Reducing Health Disparities in Appalachians with Multiple Cardiovascular Disease Risk Factors

Grants and Contracts Details


Rural Appalachian Kentucky is an environment with persistently high poverty rates, poor health care access, widespread lack of health insurance, low levels of educational attainment, reduced access to healthy, fresh foods and areas to safely engage in physical activity, and marked health disparities—an environment that we define as “austere”. People living in rural Appalachian Kentucky represent the top 1% of cardiovascular (CVD) risk, morbidity and mortality in the United States. In the proposed randomized trial, we will compare the effectiveness of the following 2 approaches to CVD risk reduction in adults with multiple co-morbid CVD risk factors living in rural Appalachian Kentucky: 1) an individualized, culturally appropriate, self-care CVD risk reduction intervention designed to reduce barriers to risk reduction found in austere environments (HeartHealth); and 2) a referral strategy whereby we find a primary care provider for patients, and refer them to the provider for management that is supplemented by provision of current CVD risk reduction guidelines to the provider. Our team consists of patients, informal caregivers, healthcare providers (i.e., nurses, physicians, dentists, lay community health workers), researchers, and health advocacy individuals from local churches, health departments, senior centers, and extension offices; all of these individuals live in rural Appalachian Kentucky and are affected by CVD health disparities. We will enroll 500 individuals from 26 rural Appalachian counties at high risk for CVD by virtue of having two or more modifiable CVD risk factors. We propose the following specific aims: 1) to compare the short-term post-intervention (4 months after baseline) and long-term post-intervention (1 year after baseline) impact of the 2 groups on the endpoints of patient-chosen CVD risk factor reduction targets (i.e., blood pressure, lipid profile, HgA1c for diabetics, body mass index, waist circumference, depressive symptoms, and physical activity level); 2) to compare the impact of the 2 groups on all CVD risk reduction targets relevant to each patient; 3) to compare quality of life outcomes in the 2 groups at 4- and 12-months; 4) to compare patient and healthcare provider satisfaction with each of the 2 programs at 4- and 12-months; 5) to compare desirability and adoptability of each of the 2 programs by assessing adherence to recommended CVD risk reduction measures, eating patterns, and retention of recruited individuals at 4- and 12-months. The proposed study will have a substantial impact on cardiovascular health because it will provide patients and healthcare providers with information about the most effective approach to CVD risk prevention in a major at-risk population living in an austere environment where CVD risk reduction is difficult. Results from this study will be generalizable to other austere environments.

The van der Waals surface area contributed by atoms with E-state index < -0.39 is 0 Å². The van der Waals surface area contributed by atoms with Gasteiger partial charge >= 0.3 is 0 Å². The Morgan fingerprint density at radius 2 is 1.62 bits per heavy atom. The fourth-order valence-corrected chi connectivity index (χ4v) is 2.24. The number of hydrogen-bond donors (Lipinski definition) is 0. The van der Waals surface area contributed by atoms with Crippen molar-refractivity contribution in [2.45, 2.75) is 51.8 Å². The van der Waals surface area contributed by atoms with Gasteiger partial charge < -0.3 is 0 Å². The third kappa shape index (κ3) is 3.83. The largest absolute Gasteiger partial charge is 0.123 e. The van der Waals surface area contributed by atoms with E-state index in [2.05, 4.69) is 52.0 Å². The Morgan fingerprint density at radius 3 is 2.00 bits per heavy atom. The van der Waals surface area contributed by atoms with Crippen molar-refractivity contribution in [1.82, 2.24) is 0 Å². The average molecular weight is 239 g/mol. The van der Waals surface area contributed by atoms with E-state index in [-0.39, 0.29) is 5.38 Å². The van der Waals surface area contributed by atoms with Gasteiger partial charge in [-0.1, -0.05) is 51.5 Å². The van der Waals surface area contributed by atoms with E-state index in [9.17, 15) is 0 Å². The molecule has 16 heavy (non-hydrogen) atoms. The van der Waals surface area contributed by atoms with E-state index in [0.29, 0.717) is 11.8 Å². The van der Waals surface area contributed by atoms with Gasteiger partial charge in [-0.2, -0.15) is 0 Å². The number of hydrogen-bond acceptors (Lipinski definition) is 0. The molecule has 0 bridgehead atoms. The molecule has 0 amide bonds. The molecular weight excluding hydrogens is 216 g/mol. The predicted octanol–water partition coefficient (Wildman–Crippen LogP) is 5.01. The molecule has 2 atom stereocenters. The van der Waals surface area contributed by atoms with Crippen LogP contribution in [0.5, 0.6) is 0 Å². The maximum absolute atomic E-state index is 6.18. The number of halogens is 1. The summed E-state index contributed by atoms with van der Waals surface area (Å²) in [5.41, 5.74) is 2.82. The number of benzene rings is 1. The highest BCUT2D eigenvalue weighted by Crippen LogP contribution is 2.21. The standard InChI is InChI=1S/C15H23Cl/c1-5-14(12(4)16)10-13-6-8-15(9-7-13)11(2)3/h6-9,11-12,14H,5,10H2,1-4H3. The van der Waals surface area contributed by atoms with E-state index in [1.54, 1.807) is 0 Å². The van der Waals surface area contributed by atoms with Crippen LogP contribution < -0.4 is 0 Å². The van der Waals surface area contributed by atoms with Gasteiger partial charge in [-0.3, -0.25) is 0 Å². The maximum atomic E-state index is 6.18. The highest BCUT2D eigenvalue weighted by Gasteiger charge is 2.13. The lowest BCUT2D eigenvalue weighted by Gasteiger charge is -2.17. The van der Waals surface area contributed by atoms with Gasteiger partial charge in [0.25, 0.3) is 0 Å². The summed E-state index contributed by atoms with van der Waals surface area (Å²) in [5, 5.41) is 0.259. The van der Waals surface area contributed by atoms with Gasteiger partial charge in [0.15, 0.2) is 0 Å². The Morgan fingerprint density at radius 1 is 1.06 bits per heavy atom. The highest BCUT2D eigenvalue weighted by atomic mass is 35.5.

Effective start/end date5/1/1611/30/17


  • Patient-Centered Outcomes Research Institute


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